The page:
“This is no longer about a campaign promise or a punchline. The Trump Administration is willingly breaking the law by refusing to make required payments that keep healthcare affordable for millions of Americans. It is taking active steps to sabotage the Affordable Care Act,” Becerra said in a statement.
Scheiderman echoed the sentiment, saying, “President Trump’s abrupt move to cut these subsidies is reckless, dangerous, – and illegal.”
He added, “We won’t stand for it – and we’re moving to block these dangerous cuts before they do any more harm.”
Senate Traffic Jam
There are a heap of other healthcare proposals also floating around in the Senate as we speak.
There’s the single-payer, Medicare-for-all proposal co-signed by nearly two dozen Democrats out for consideration. Democratic Sens. Tim Kaine (VA) and Michael Bennet (CO) also just introduced a bill proposing to add a public option that consumers could buy into through the marketplace.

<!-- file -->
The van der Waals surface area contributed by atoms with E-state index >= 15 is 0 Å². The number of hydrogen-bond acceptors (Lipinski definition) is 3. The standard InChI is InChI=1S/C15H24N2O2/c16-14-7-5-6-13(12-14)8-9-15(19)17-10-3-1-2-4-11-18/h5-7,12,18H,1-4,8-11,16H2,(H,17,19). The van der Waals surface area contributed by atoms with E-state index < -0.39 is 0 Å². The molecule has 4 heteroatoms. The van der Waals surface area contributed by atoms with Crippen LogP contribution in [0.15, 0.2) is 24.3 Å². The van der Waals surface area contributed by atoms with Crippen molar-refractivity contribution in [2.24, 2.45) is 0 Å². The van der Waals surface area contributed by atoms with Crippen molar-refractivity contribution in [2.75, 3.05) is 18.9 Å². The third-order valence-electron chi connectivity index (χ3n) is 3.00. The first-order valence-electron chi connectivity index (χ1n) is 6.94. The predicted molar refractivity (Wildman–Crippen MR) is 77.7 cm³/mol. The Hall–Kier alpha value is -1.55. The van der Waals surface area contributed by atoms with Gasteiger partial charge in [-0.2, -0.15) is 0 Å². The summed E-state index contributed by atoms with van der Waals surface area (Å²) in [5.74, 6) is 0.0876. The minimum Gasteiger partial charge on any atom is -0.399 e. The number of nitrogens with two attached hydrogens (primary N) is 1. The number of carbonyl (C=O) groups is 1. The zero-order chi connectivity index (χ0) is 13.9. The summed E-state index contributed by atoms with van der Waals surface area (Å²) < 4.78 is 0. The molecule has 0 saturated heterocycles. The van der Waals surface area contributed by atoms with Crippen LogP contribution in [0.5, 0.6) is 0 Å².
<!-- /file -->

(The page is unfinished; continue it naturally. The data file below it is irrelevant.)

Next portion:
But Senate Majority Leader Mitch McConnell has the privilege of setting the chamber’s agenda. So even if a bill actually has enough bipartisan support to move through a committee and pass a vote, it won’t see the light of day if leadership doesn’t want to let it.
The Washington Post reports that the Alexander-Murray proposal stalled out in the Senate almost immediately, with “discord” swiftly “casting the plans’ viability into serious doubt.”
House Speaker Paul Ryan joined Trump in his criticism of the proposal, Politico notes, which further limits its odds of success (a bill has to pass both the House and the Senate to become law).
With Congress either unwilling or unable to take action, that leaves the ball in the court’s court, to either approve or deny the states’ request for an injunction as a next move.